The Opal Deception: Artemis Fowl, Book 4

Book review by
Matt Berman, Common Sense Media
The Opal Deception: Artemis Fowl, Book 4 Book Poster Image
Popular with kids
Fun, fast-paced volume shows the kid genius's nicer side.

Parents say

age 9+
Based on 3 reviews

Kids say

age 10+
Based on 25 reviews

A lot or a little?

The parents' guide to what's in this book.

Educational Value

Introduces the Seven Wonders of the Ancient World as well as Abu Simbel, Borobudur, Rapa Nui, and the Throne Hall at Persepolis.

Positive Messages

Friendship and forgiveness are important. So is fighting for the greater good, which in this case is to save the world from war. 

Positive Role Models & Representations

Since Artemis has forgotten all about the fairy world, he's back to being a criminal at the beginning of the story. He comes around again, though, realizing how important Holly and Mulch are to him. He's never truthful with his parents, though.

Violence

An important character to the series dies in an explosion and is mourned. Fierce fights against fairy creatures, the worst being trolls. Explosions and high-tech fairy weapons account for the rest of the fighting. A fall from a building with injuries. A plan to start a war between fairies and humans that would wipe out millions.

Sex

Holly and Artemis are sprayed with troll pheromones and chased by amorous trolls.

Language
Consumerism
Drinking, Drugs & Smoking

Some teens smoke briefly.

What parents need to know

Parents need to know that Eoin Colfer's The Opal Deception is the fourth book in the popular Artemis Fowl series. Here Artemis' adversary/friend Holly Short needs his help, as Opal Koboi has escaped and is planning both revenge and world domination. Expect the death of an important character in an explosion; the character is mourned after. There are also fights against trolls, fights using explosions and high-tech fairy weaponry, and a fall from a building with injuries. At the beginning of the story, Artemis doesn't remember his connection to the fairies and is back to being more of the bad guy readers will remember from the first book. He comes around quickly, though, and realizes how important his friends are.

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User Reviews

  • Parents say
  • Kids say
Adult Written byAnanth Bharadwaj November 27, 2012
Adult Written byTending Bloom April 9, 2008

A new Artemis...

Having read the previous Artemis Fowl books, this is a nice conclusion.
Only Opal could pull it off.
A warning:There is a death of a major character at the beg... Continue reading
Kid, 11 years old February 19, 2020

Great start from a cliff hanger!!!

As you can tell from the title, this is the 4th book in the series which saved the pressure from people who believed the Artemis Fowl series would end as a tril... Continue reading
Kid, 9 years old September 1, 2018

OPAL

Its quite violent from what I can remember it includes missiles, drugs, fistfights, and blood, pulse a death a major character who smokes. female are depicted... Continue reading

What's the story?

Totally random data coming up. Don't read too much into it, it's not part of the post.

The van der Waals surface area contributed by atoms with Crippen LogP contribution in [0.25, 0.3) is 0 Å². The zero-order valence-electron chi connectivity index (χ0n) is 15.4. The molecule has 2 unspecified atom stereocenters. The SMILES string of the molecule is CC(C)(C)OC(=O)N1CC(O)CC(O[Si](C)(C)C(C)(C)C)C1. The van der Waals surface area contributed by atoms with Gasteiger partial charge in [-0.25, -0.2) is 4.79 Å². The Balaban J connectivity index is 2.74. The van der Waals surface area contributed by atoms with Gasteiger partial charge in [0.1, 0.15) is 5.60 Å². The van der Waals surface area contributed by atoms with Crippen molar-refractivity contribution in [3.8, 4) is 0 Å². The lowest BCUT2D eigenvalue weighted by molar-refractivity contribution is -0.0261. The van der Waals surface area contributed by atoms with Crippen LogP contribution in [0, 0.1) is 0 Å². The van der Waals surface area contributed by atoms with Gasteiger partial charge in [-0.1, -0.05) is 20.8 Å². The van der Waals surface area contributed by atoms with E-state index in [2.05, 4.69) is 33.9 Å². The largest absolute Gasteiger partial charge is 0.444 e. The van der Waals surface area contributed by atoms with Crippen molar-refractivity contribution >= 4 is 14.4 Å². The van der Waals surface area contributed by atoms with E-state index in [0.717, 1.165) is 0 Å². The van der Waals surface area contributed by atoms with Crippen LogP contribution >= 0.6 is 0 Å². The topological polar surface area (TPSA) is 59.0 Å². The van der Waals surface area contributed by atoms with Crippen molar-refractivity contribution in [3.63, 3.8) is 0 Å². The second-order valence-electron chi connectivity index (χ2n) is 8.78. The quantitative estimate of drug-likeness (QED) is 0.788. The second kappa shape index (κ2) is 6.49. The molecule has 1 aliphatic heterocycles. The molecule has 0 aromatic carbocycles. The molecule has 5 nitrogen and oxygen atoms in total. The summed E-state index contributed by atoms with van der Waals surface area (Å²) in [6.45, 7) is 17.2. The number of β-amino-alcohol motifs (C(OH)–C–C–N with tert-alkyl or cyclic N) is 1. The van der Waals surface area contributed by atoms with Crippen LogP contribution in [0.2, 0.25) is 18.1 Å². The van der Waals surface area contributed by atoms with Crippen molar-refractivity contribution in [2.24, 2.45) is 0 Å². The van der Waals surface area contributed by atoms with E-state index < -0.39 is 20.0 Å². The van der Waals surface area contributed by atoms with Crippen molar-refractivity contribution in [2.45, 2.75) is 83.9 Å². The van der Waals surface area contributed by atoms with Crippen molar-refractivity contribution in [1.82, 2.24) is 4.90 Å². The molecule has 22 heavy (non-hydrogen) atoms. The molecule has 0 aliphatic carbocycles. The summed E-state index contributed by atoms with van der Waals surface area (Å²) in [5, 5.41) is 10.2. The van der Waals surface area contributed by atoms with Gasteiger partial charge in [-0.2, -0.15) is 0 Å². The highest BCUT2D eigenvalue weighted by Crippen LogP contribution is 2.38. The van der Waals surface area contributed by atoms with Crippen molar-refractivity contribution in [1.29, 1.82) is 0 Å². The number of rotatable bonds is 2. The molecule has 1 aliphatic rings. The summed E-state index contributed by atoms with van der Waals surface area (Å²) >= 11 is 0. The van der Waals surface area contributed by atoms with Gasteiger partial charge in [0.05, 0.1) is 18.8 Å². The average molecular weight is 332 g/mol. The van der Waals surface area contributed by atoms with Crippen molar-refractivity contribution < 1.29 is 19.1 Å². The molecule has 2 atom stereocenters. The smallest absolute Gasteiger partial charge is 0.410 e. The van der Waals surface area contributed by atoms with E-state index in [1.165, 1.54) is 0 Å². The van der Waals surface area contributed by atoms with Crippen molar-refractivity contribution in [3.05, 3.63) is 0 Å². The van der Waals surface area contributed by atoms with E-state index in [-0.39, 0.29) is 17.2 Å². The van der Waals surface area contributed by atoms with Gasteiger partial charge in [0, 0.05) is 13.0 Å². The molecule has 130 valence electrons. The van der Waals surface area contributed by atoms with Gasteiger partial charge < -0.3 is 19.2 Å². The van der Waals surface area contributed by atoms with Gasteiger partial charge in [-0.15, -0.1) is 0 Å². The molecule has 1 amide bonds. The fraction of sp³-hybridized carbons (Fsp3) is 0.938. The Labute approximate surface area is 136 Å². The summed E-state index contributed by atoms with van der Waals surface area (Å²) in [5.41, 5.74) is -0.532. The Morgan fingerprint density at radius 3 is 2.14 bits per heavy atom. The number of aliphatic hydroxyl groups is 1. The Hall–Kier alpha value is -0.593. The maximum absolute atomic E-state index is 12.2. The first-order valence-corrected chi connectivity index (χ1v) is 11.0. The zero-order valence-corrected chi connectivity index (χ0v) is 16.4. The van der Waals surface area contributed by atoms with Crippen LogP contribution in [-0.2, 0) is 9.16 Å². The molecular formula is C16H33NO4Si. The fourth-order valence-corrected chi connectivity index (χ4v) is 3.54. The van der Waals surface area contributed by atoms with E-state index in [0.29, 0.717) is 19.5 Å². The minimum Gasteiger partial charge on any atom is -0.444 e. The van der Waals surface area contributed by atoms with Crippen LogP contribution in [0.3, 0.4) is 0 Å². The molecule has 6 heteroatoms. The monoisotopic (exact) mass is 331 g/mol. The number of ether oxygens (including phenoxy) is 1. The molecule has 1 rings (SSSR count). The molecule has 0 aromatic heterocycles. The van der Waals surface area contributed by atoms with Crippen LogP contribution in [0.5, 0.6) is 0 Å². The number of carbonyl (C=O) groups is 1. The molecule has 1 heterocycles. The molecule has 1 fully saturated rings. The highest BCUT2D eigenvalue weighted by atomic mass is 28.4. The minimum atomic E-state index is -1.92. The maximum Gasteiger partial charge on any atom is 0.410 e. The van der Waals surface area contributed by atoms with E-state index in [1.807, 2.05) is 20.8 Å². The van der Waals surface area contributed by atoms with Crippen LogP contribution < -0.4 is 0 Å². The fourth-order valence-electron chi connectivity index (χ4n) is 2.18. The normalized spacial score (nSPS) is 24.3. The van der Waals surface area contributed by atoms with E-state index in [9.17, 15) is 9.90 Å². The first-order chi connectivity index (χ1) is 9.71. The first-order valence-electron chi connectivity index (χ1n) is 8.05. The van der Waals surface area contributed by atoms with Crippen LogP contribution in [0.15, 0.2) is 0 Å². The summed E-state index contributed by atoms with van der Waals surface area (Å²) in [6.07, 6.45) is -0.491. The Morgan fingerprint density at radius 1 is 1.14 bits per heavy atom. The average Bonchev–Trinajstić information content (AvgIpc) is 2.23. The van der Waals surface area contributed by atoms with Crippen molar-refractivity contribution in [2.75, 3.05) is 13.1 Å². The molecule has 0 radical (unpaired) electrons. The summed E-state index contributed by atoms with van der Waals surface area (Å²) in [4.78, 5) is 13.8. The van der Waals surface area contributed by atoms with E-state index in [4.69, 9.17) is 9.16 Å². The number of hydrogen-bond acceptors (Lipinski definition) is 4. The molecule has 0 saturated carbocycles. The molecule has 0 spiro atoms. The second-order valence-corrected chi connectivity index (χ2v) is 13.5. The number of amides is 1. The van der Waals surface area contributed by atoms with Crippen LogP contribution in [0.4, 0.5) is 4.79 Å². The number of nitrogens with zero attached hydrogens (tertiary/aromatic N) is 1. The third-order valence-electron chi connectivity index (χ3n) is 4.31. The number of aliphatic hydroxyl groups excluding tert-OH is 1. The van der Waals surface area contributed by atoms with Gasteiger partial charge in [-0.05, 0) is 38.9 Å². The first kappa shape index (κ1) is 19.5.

At the end of the last Artemis Fowl book, The Eternity Code, young criminal genius Artemis and Butler had their memories wiped so that they would no longer remember what they knew about the Lower Elements -- fairies, goblins, centaurs, etc. But as we see in THE OPAL DECEPTION, Artemis had devised a clever plan to get his memory back. As it turns out, though, his plan doesn't work fast enough. Meanwhile, his old adversary/friend Holly Short needs his help. Opal Koboi has escaped and is planning both revenge and world domination, and only Artemis is clever enough to oppose her. But Opal, who's as smart as Artemis, quickly gets the upper hand, and has Artemis and Holly playing defense as her plans fall into place one by one -- plans that include humiliating and discrediting Holly before she's killed. Now they are on the run both from Opal and from the LEP, whom Opal has fooled into thinking that Holly has gone renegade.

Is it any good?

Fans of the series who were horrified to think it would end as a trilogy will be thrilled to see this new episode. While The Opal Deception can be read without reading the previous books, that's not recommended. Even with lots of exposition, it's pretty confusing without the context. But it maintains the strengths of the series: fast pacing, suspense, smarty-pants humor, B movie dialogue and plotting, and unusual settings.

Artemis is considerably softened up here, a process begun in the previous book and now accelerated. At times he is almost, well, nice -- which may disappoint some readers even as parents breathe a sigh of relief.

Talk to your kids about ...

  • Families can talk about Artemis and his motivations in The Opal Deception. How has he changed in the series? How is he the same?

  • Why do you think this series is so popular? Is it the characters or the plot that keeps readers hooked?

  • How tough would it be to change from mean to nice? Have you known any kids whose character or temperament changed from one grade to another? 

Book details

Our editors recommend

For kids who love fantasy

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